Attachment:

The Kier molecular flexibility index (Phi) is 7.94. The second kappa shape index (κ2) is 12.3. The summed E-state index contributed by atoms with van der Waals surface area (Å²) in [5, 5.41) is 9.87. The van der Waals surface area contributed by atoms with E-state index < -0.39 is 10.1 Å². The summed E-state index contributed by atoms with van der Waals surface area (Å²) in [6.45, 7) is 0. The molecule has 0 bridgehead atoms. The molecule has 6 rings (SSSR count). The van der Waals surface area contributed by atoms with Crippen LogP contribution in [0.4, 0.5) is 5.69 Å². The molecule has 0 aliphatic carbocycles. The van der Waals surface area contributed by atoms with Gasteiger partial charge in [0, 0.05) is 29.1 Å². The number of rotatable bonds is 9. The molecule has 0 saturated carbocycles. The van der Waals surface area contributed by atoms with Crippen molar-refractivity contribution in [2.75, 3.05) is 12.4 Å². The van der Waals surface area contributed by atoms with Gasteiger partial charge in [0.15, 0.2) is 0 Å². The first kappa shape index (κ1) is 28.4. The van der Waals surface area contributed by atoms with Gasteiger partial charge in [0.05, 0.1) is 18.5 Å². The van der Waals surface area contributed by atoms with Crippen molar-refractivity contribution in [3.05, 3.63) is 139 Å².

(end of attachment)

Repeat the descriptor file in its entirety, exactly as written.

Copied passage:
The Kier molecular flexibility index (Phi) is 7.94. The second kappa shape index (κ2) is 12.3. The summed E-state index contributed by atoms with van der Waals surface area (Å²) in [5, 5.41) is 9.87. The van der Waals surface area contributed by atoms with E-state index < -0.39 is 10.1 Å². The summed E-state index contributed by atoms with van der Waals surface area (Å²) in [6.45, 7) is 0. The molecule has 0 bridgehead atoms. The molecule has 6 rings (SSSR count). The van der Waals surface area contributed by atoms with Crippen LogP contribution in [0.4, 0.5) is 5.69 Å². The molecule has 0 aliphatic carbocycles. The van der Waals surface area contributed by atoms with Gasteiger partial charge in [0, 0.05) is 29.1 Å². The number of rotatable bonds is 9. The molecule has 0 saturated carbocycles. The van der Waals surface area contributed by atoms with Crippen molar-refractivity contribution in [2.75, 3.05) is 12.4 Å². The van der Waals surface area contributed by atoms with Gasteiger partial charge in [0.15, 0.2) is 0 Å². The first kappa shape index (κ1) is 28.4. The van der Waals surface area contributed by atoms with Gasteiger partial charge in [0.05, 0.1) is 18.5 Å². The van der Waals surface area contributed by atoms with Crippen molar-refractivity contribution in [3.05, 3.63) is 139 Å².